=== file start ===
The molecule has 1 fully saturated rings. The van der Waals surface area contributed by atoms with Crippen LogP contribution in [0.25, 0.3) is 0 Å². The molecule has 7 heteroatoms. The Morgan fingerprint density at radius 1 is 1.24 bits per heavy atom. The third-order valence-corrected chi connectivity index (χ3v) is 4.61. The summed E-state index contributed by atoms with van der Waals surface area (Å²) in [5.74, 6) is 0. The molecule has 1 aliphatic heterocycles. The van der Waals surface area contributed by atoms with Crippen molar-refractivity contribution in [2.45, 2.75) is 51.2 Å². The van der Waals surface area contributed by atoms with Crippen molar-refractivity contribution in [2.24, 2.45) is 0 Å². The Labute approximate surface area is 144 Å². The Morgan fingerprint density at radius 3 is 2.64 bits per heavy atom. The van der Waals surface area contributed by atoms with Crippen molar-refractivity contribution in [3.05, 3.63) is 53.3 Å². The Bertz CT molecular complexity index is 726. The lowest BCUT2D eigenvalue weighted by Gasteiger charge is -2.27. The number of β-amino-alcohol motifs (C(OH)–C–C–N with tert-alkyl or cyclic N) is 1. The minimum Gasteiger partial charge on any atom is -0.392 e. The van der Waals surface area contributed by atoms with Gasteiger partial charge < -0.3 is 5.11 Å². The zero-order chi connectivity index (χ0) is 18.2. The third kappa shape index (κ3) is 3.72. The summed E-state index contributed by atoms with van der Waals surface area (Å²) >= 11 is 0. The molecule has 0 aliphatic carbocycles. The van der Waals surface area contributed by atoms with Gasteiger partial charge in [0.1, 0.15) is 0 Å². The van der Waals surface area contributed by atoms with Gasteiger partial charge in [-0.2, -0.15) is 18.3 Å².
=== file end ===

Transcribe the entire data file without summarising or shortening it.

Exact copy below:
The molecule has 1 fully saturated rings. The van der Waals surface area contributed by atoms with Crippen LogP contribution in [0.25, 0.3) is 0 Å². The molecule has 7 heteroatoms. The Morgan fingerprint density at radius 1 is 1.24 bits per heavy atom. The third-order valence-corrected chi connectivity index (χ3v) is 4.61. The summed E-state index contributed by atoms with van der Waals surface area (Å²) in [5.74, 6) is 0. The molecule has 1 aliphatic heterocycles. The van der Waals surface area contributed by atoms with Crippen molar-refractivity contribution in [2.45, 2.75) is 51.2 Å². The van der Waals surface area contributed by atoms with Crippen molar-refractivity contribution in [2.24, 2.45) is 0 Å². The Labute approximate surface area is 144 Å². The Morgan fingerprint density at radius 3 is 2.64 bits per heavy atom. The van der Waals surface area contributed by atoms with Crippen molar-refractivity contribution in [3.05, 3.63) is 53.3 Å². The Bertz CT molecular complexity index is 726. The lowest BCUT2D eigenvalue weighted by Gasteiger charge is -2.27. The number of β-amino-alcohol motifs (C(OH)–C–C–N with tert-alkyl or cyclic N) is 1. The minimum Gasteiger partial charge on any atom is -0.392 e. The van der Waals surface area contributed by atoms with Gasteiger partial charge < -0.3 is 5.11 Å². The zero-order chi connectivity index (χ0) is 18.2. The third kappa shape index (κ3) is 3.72. The summed E-state index contributed by atoms with van der Waals surface area (Å²) >= 11 is 0. The molecule has 0 aliphatic carbocycles. The van der Waals surface area contributed by atoms with Gasteiger partial charge in [0.1, 0.15) is 0 Å². The van der Waals surface area contributed by atoms with Gasteiger partial charge in [-0.2, -0.15) is 18.3 Å².